What is it?
A new, three-cylinder 1.0 litre turbocharged version of the Ford Focus, driven here in 123bhp form but also available with 99bhp.
This engine, whose cylinder block has barely the area of a sheet of A4 paper, arrives first in the Focus because its high-tech gadgetry (variable valve timing, miniature turbo, advanced electronics, direct fuel injection system) would make it expensive for the Fiesta.
The triple's efficiencies – which include super-efficient combustion, stop-start, a remarkably wide torque spread (with peak 125lb ft torque that overboosts to 148lb ft for 30 seconds to assist acceleration and passing manoeuvres), a six-speed gearbox and a 30kg weight saving over the front wheels – result in CO2 output of just 114g/km and combined fuel consumption of 56.5mpg for the six-speed version.
Five-speed figures are a little sharper, but that model loses a bit of performance against the six-speeder's 120mph top speed and 11.3sec 0-62mph acceleration. Both versions bring impressive tax advantages to business users.
What’s it like?
Even such promising paper figures don't prepare you for the driving experience. You barely hear the thing start, and it idles so smoothly you'd swear it had stalled. Your brain tells you such a small engine will need lots of revs off the mark, but it gets going easily because the combination of a tiny turbo, advanced electronic engine management and double variable valve timing give it amazing oomph in the low gears, even below 2000rpm (though the redline's 6700rpm).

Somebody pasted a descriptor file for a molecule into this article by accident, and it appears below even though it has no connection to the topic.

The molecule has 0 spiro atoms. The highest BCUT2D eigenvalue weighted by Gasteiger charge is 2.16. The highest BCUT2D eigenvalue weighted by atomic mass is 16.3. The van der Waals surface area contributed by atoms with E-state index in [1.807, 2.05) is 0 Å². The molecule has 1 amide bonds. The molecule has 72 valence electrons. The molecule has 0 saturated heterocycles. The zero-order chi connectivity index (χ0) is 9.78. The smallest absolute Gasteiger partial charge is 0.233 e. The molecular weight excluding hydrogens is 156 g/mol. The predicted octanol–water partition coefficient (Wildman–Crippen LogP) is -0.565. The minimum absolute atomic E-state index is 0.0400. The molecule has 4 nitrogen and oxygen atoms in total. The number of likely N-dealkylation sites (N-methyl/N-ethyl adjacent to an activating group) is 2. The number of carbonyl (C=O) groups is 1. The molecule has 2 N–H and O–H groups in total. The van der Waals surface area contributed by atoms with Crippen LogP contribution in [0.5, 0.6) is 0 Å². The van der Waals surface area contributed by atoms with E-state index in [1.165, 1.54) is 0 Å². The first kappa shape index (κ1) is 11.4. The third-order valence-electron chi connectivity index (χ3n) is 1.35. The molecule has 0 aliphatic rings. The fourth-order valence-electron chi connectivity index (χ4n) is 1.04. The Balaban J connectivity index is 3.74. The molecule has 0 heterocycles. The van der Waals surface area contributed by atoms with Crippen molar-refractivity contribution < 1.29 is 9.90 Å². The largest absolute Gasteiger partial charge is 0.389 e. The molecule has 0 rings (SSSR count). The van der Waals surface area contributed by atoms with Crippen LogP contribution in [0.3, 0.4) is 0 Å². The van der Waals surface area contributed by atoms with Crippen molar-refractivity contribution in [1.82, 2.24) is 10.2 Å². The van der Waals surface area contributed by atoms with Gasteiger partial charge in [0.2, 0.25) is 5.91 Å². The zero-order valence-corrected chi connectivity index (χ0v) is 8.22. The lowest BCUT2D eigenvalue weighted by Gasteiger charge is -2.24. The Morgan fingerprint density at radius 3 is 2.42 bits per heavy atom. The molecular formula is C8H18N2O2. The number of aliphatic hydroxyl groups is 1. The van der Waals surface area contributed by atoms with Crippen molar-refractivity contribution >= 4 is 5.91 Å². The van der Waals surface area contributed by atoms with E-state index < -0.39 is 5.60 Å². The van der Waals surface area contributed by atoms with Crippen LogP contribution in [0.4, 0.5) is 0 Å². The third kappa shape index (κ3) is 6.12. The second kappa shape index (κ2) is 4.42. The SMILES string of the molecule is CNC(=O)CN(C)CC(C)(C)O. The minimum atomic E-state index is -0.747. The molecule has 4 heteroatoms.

It flows through the gears, always quiet but sounding more like a thoroughbred six than anything mainstream. You'll enjoy revving it, but you soon learn that changing up in the 3000s (aided by a smooth clutch and a slick six-speeder) delivers far better economy with pretty good performance.
Amazingly, the car is even long-legged. You've got to be indicating nearly 90mph before the tacho shows 3000rpm in sixth, and it can maintain this up hill and down dale. It is already clear, however, that like Fiat's TwinAir this Focus triple is an economy car for the willing. We turned 52mpg on a medium-fast, 80-mile trip through southern Spain, where another crew, not much faster, returned economy in the late 30s. You have to understand Ford's triple to make it sing for its supper.
Should I buy one?
This engine is a game-changer. It shows just how much life remains in petrol engines of a suck-squeeze-bang-blow persuasion. And that nowadays there is indeed a substitute for cubic inches.
Daft as it may sound, the tiny but super-advanced turbo triple – engineered in Dunton, England – confers a remarkable new layer of smoothness and refinement on the Ford's big-selling C-segment hatchback that is so obvious, so impressive and so refreshing that it leaves the four-cylinder models gasping.
Ford EcoBoost 1.0 Zetec 5dr
Price: £17,745; Top speed: 120mph; 0-62mph: 11.3sec; Economy: 56.5mpg (combined); CO2: 114g/km; Kerb weight: 1240kg (est); Engine: 3 cyls in line, 999cc, turbo, petrol; Installation: Front, transverse, FWD; Power: 123bhp at 6000rpm; Torque: 125lb ft (148lb ft on overboost) at 1500-4500rpm; Gearbox: 6-spd manual; Fuel tank: 55 litres; Boot: 316/1101 litres; Wheels: 7Jx16in; Tyres: 215/55 R16.